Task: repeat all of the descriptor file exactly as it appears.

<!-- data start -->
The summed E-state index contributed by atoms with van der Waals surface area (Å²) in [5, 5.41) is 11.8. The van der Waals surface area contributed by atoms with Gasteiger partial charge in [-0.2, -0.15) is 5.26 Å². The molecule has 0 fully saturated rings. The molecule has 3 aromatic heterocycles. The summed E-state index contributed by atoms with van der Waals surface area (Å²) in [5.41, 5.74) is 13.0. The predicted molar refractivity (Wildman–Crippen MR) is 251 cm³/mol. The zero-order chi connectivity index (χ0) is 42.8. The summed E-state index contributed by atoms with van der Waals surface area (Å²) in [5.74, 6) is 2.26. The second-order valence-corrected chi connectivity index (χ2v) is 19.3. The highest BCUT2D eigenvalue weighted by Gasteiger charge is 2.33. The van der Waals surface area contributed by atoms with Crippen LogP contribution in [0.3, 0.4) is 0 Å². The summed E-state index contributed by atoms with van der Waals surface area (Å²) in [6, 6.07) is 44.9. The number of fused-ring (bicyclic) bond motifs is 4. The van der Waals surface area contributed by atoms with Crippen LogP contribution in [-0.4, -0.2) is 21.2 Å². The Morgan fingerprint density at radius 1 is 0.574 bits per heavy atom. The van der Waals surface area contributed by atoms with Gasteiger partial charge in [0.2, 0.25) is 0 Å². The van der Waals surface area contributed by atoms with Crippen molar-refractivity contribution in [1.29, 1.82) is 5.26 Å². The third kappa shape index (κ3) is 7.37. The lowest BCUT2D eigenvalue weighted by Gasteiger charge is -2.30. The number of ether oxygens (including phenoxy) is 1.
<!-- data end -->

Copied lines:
The summed E-state index contributed by atoms with van der Waals surface area (Å²) in [5, 5.41) is 11.8. The van der Waals surface area contributed by atoms with Gasteiger partial charge in [-0.2, -0.15) is 5.26 Å². The molecule has 0 fully saturated rings. The molecule has 3 aromatic heterocycles. The summed E-state index contributed by atoms with van der Waals surface area (Å²) in [5.41, 5.74) is 13.0. The predicted molar refractivity (Wildman–Crippen MR) is 251 cm³/mol. The zero-order chi connectivity index (χ0) is 42.8. The summed E-state index contributed by atoms with van der Waals surface area (Å²) in [5.74, 6) is 2.26. The second-order valence-corrected chi connectivity index (χ2v) is 19.3. The highest BCUT2D eigenvalue weighted by Gasteiger charge is 2.33. The van der Waals surface area contributed by atoms with Crippen LogP contribution in [0.3, 0.4) is 0 Å². The summed E-state index contributed by atoms with van der Waals surface area (Å²) in [6, 6.07) is 44.9. The number of fused-ring (bicyclic) bond motifs is 4. The van der Waals surface area contributed by atoms with Crippen LogP contribution in [-0.4, -0.2) is 21.2 Å². The Morgan fingerprint density at radius 1 is 0.574 bits per heavy atom. The van der Waals surface area contributed by atoms with Gasteiger partial charge in [0.2, 0.25) is 0 Å². The van der Waals surface area contributed by atoms with Crippen molar-refractivity contribution in [1.29, 1.82) is 5.26 Å². The third kappa shape index (κ3) is 7.37. The lowest BCUT2D eigenvalue weighted by Gasteiger charge is -2.30. The number of ether oxygens (including phenoxy) is 1.